All qPCR-positive samples were examined by conventional PCR and sequencing. We targeted the glycerophosphodiester phosphodiesterase gene (glpQ) of B. miyamotoi with forward primer glpQ-BM-F2 (5' ATGGGTTCAAACAAAAAGTCACC 3') and reverse primer glpQ-BM-R1 (5' CCAGGGTCCAATTCCATCAGAATATTGTGCAAC 3') . We amplified the intergenic spacer region (IGS) of B. burgdorferi s.l. with forward primer B5Sborseq (5'-GAGTTCGCGGGAGAGTAGGTTATTGCC-3') and reverse primer B23Sborseq (5'-TCAGGGTACTTAGATGGTTCACTTCC-3') . In the PCR assay we used negative controls to verify and exclude any contaminations. All samples that were positive by conventional PCR have been submitted to sequencing.
Tissue samples of six rodent species were individually collected and analysed: A. flavicollis (skin: 102, spleen: 67), A. agrarius (skin: 202, spleen: 92), Myodes glareolus (skin: 29, spleen: 11), Microtus arvalis (skin: 7, spleen: 4), Micromys minutus (skin: 3), Mus musculus (skin: 5, spleen: 3).
Occurrence of B. miyamotoi and B. burgdorferi s.l. in rodent tissue samples from Southern Hungarya
B. burgdorferi s.l.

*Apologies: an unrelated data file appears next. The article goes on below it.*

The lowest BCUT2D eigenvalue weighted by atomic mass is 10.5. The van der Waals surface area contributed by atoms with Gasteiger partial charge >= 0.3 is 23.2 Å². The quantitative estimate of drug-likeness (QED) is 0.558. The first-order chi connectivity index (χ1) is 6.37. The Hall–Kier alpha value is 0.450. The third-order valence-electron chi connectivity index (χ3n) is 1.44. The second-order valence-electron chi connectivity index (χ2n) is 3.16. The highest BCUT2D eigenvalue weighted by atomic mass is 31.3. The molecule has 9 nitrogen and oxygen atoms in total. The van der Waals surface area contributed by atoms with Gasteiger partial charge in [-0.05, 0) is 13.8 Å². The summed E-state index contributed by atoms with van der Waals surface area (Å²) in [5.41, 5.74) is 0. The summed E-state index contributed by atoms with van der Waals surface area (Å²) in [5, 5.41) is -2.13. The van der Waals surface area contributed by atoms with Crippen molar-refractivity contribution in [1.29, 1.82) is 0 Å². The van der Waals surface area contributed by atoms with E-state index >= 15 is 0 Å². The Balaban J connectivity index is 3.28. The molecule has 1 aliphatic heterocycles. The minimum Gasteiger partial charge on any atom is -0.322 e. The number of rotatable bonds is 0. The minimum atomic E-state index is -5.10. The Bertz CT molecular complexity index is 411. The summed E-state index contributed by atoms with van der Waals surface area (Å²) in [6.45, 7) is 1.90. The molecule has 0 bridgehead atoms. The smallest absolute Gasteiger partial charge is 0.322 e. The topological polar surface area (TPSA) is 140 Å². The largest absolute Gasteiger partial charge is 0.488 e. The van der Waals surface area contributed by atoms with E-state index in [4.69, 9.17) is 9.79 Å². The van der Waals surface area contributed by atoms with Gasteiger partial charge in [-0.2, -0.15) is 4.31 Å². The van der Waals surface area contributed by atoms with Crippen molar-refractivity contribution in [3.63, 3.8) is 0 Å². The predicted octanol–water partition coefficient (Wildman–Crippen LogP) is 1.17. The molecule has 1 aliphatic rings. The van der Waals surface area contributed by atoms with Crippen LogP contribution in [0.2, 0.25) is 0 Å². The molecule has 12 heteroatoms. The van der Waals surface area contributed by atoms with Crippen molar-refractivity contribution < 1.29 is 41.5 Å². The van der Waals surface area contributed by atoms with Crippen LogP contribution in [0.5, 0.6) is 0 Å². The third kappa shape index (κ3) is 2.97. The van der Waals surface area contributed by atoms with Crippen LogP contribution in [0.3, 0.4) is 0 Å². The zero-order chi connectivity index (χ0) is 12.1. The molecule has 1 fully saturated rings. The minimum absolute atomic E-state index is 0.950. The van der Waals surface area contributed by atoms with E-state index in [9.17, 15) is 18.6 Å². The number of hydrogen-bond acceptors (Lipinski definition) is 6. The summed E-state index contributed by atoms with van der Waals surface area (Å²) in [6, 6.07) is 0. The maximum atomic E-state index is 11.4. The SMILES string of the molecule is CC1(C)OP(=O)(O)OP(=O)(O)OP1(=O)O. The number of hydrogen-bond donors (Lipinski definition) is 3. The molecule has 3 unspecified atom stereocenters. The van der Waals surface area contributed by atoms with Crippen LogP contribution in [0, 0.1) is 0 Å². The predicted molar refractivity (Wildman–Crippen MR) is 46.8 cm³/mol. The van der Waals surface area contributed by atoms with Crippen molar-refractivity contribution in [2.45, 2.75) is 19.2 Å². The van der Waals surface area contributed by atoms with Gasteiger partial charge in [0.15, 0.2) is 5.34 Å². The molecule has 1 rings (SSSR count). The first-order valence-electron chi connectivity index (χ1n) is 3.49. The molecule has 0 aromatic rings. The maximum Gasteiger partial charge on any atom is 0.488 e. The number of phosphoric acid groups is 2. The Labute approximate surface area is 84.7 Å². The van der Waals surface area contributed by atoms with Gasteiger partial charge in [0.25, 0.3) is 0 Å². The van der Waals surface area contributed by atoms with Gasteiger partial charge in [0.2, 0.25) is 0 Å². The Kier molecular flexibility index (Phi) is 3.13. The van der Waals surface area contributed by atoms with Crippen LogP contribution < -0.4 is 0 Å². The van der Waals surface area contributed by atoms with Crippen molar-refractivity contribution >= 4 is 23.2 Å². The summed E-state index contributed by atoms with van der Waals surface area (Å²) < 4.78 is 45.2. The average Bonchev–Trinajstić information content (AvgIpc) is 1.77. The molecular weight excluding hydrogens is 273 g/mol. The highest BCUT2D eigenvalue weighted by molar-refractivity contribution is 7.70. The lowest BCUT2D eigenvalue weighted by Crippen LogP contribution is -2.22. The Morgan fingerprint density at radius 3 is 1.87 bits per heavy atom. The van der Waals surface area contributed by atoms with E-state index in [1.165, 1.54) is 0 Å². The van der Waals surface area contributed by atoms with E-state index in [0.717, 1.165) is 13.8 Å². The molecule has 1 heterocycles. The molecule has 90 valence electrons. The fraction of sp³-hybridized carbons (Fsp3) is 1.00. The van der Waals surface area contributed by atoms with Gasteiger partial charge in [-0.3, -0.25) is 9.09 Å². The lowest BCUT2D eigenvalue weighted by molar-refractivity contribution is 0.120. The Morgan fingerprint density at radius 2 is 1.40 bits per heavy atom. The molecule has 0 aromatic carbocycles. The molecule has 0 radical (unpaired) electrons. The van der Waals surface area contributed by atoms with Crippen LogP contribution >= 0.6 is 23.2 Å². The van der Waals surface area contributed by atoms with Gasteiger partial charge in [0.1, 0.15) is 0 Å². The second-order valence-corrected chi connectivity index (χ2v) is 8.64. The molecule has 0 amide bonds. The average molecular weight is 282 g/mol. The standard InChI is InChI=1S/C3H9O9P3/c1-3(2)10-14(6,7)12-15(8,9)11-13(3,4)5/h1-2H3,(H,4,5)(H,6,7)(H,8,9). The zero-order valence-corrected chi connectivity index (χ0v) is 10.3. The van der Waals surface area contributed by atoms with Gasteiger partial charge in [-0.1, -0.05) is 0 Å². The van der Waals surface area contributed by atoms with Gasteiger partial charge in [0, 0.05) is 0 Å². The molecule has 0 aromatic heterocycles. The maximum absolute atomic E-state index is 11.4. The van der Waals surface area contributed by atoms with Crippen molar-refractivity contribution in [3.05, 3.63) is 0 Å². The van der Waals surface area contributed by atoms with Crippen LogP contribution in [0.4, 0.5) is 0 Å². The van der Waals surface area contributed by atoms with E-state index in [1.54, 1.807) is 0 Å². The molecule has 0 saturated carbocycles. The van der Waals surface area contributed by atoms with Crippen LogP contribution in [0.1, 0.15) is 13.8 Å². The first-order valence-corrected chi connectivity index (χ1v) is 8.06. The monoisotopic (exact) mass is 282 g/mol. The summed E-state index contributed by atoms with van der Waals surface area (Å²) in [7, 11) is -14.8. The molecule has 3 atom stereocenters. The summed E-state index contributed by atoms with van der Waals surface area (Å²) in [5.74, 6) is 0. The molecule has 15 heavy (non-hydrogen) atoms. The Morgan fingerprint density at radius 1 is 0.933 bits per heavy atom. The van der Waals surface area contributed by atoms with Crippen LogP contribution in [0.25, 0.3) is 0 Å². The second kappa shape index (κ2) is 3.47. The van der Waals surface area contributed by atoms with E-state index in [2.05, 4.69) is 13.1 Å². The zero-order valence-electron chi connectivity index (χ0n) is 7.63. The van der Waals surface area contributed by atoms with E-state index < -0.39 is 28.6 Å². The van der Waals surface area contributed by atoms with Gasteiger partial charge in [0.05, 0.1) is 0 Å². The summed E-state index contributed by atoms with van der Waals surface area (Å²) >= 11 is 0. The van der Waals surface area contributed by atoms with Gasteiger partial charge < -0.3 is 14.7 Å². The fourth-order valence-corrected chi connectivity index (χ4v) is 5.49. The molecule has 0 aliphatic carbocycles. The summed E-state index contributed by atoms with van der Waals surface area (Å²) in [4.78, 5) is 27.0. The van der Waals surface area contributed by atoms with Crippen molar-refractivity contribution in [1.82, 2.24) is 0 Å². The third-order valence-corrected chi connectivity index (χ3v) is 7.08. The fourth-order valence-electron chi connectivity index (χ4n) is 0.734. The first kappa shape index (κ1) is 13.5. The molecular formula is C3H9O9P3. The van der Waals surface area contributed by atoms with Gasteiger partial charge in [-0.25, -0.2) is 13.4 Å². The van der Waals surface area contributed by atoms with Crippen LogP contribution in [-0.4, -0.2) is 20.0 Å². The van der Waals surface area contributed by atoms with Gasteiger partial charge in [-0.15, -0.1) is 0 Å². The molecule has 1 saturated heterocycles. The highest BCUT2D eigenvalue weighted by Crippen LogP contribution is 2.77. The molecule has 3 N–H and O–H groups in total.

Prevalence of B. miyamotoi and B. burgdorferi s.l. in questing ticks collected in Southern Hungary
Tick species and stage
B. burgdorferi s.l.
I. ricinus females
I. ricinus males
I. ricinus nymphs
D. reticulatus a
D. marginatus a
H. concinna b
Prevalence of B. miyamotoi and B. burgdorferi s.l. in engorged ticks from rodents in Southern Hungary
Tick species and stage
B. burgdorferi s.l.
I. ricinus larva pools containing 36 larvae
I. ricinus nymphs
I. acuminatus larva pools containing 52 larvae
I. acuminatus nymph
I. acuminatus females
D. marginatus larva pools containing 61 larvae
D. marginatus nymphs
H. concinna larva pools containing 15 larvae
H. concinna nymphs
Sequenced B. miyamotoi and B. burgdorferi s.l. samples from Southern Hungary
Host infection status
GenBank accession number
questing I. ricinus nymph
A. flavicollis male skin
A. agrarius male skin
questing I. ricinus nymph
questing I. ricinus nymph
questing I. ricinus female
questing I. ricinus female
questing I. ricinus male
questing I. ricinus male
engorged I. ricinus larva from A. flavicollis female
engorged I. ricinus pool (4 larvae) from A. flavicollis female
engorged I. ricinus pool (8 larvae) from A. flavicollis malea
engorged I. ricinus nymph from A. flavicollis male
engorged I. acuminatus pool (6 larvae) from A. flavicollis maleb
engorged I. acuminatus pool (10 larvae) from A. flavicollis maleb
engorged I. acuminatus nymph from A. flavicollis malec
engorged D. marginatus pool (4 larvae) from A. agrarius male
engorged D. marginatus pool (8 larvae) from A. flavicollis malec
questing I. ricinus nymph
engorged I. ricinus pool (8 larvae) from A. flavicollis malea
A. flavicollis female spleen